Tax relief - Which expenses are deductible?
Whether you're an employee or working as self-employed there are various tax relief expenses you can claim back. Which expenses are deductible and which aren't? Here's our simple guide to tax relief for employees and the self-employed.
Tax relief for employees
Here's what you can and can't claim tax relief on, as an employee.
Equipment for work
You might be able to get tax relief if you've used your own money for work equipment, but not if your employer has already given you an alternative. You can't claim the cost of work clothing.
If you've already claimed expenses from your employer you can't claim tax relief on buying, repairing or replacing small tools, or on buying, cleaning, repairing or replacing specialist work clothes (which you also can't claim the cost of in the first place).
Business miles, fuel, travel and overnight stays
You might be able to claim tax relief when you use your own car or van for work, or any fuel you buy for a company vehicle. But you can't claim for travelling to work unless it's to a temporary location.
You may be able to claim for subsistence costs while travelling for work, including public transport, hotels, food and drink, tolls and congestion charges, parking, phone calls, faxing and copying.
Fees and subscriptions
You can reclaim tax on fees and subscriptions for approved professional organisations, when you have to be a member and it's relevant to your job. You can't claim tax back when the organisation isn't HMRC approved, it's a lifetime subscription or your employer has already paid.
Bills for home working
You might be able to claim home working expenses like household bills, like phone calls from your landline and extra energy costs. You can't claim for services you'd use anyway, like rent and internet access.
Tax relief for the self-employed
Here's some guidance about what you can and can't claim as a self-employed worker.
Your office, property and equipment
Allowable expenses are stationery, rent, rates, energy, utilities, security and insurance, all for business use. Equipment you use in your business is an allowable expense if you use cash accounting and a capital allowance for traditional accounting.
If you buy a premises you can't claim expenses or allowances for the purchase itself, repairs, maintenance or equipment. You can claim allowable expenses on alterations you need to make to install or replace equipment under cash accounting, and as a capital allowance under traditional accounting. The same goes for various integral parts of the premises, for example the hot water system.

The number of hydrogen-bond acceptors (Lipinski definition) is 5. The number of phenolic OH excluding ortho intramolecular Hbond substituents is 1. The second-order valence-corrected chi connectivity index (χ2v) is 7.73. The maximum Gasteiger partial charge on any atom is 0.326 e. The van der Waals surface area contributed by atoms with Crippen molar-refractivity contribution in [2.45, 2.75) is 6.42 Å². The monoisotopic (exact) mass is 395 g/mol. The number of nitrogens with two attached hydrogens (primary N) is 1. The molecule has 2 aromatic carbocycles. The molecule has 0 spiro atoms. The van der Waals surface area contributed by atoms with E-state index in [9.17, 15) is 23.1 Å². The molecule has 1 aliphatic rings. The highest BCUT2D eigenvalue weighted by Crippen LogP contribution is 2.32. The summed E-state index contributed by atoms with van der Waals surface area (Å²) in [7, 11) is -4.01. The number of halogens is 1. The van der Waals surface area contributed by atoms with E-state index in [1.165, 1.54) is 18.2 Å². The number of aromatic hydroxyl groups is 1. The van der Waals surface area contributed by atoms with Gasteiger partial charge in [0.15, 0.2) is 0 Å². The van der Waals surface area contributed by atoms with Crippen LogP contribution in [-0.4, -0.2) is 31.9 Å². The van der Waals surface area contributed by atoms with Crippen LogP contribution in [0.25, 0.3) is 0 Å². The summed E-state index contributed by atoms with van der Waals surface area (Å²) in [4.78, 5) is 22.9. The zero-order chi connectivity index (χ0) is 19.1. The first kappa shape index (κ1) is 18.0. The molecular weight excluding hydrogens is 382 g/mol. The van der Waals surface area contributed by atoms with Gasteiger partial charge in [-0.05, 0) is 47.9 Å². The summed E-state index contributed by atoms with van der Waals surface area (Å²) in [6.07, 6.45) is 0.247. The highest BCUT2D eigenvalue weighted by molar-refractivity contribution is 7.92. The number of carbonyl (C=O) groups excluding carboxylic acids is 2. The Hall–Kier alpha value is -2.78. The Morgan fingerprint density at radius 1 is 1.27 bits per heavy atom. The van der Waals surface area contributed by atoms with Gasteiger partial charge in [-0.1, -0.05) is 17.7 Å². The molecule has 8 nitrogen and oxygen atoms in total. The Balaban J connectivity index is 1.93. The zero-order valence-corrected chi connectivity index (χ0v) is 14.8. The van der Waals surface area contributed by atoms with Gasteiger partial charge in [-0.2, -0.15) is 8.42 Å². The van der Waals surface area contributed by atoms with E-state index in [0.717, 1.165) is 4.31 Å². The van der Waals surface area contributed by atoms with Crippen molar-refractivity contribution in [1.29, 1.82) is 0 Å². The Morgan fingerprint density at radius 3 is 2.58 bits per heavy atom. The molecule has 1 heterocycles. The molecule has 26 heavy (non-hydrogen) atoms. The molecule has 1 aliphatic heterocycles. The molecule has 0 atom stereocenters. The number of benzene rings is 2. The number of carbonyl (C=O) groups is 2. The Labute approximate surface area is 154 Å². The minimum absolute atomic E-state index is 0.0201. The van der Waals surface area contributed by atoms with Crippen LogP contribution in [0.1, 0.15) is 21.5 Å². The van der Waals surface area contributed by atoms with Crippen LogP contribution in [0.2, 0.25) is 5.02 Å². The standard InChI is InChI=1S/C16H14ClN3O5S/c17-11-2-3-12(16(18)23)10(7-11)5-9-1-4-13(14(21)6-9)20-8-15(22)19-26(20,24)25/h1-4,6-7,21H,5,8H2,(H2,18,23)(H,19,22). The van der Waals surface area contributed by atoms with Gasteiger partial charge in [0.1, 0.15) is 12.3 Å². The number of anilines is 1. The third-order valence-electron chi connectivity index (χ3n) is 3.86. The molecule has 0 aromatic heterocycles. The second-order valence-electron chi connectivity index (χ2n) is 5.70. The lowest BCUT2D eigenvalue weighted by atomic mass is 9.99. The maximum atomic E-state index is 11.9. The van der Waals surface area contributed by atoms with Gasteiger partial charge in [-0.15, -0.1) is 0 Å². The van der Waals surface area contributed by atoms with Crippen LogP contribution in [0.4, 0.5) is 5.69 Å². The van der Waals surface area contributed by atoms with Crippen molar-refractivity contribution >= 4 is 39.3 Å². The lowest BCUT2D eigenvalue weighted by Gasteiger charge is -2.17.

Business vehicles and travel
Business expenses on numerous aspects of travel are claimable against tax, including insurance, repairs, servicing, fuel, parking, hire, licence fees, fares, hotels and meals. You can't claim for fines or everyday travel between home and work.
If you use traditional accounting you can claim the cost of buying a vehicle as a capital allowance. For cash accounting, it's a capital allowance when you don't use simplified expenses. Other vehicles count as an allowable expense.
You can only claim allowable expenses for business uniforms, protective clothing and, if you're in the entertainment business, your costumes.
You can claim allowable business expenses for salaries, bonuses, benefits, pensions, benefits, agency fees,
subcontractors and National Insurance, but not for domestic help.
Items you will re-sell
You can claim allowable expenses for business stock, raw materials and the direct costs of producing goods, but not for the depreciation of equipment.
Accountant, legal, insurance and professional fees
Allowable expenses include accountants, solicitors, surveyors and architects, and professional indemnity insurance premiums
You can't claim tax relief on the legal fees involved in buying property and machinery, which come under a capital allowance with traditional accounting. Nor can you claim relief on fines when you've broken the law, or bank and credit card charges
You can claim for business insurance
You can claim for business bank account, overdraft and credit card charges, interest on loans and HP arrangements, leasing and alternative finance, for example Islamic finance. Cash accounting means you can claim as much as £500 for interest and bank charges, but you can't claim on loan repayments or overdrafts
If someone doesn't pay what they owe, traditional accounting means you can claim it against tax. But you can only write the debts off when you're certain the customer will never pay
You can't claim for debts not included in your turnover, or those involving the disposing of fixed assets like land and machinery, or for inaccurately-calculated bad debts – you have to be precise
You can't claim against bad debts with cash accounting because you never got the money in the first place
Advertising and marketing
You can claim allowable expenses for business advertising, mailshots, any free samples you give away and the costs of having a website. But you can't claim for entertaining clients, suppliers and customers or for event hospitality.
Subscriptions to bodies and journals
You can claim for subscriptions to business-related trade and professional journals and orgnisations. But not for payments to political parties, gym membership or charity donations. In some circumstances you can claim for money you've spent on sponsorship.
'Simplified expenses' make everything easier. They're flat rates used for tax relief on vehicles, working from home and living on the business premises expenses, and they apply to several of the above.
Need help with claiming tax relief?
We'll make sure every t is crossed and every i dotted, so you claim everything you're entitled to claim against tax while remaining strictly legal.
If you would like to find out more about 'Tax Relief Expenses' please contact Karen@abenbookkeeping.co.uk or call her on 01273 661913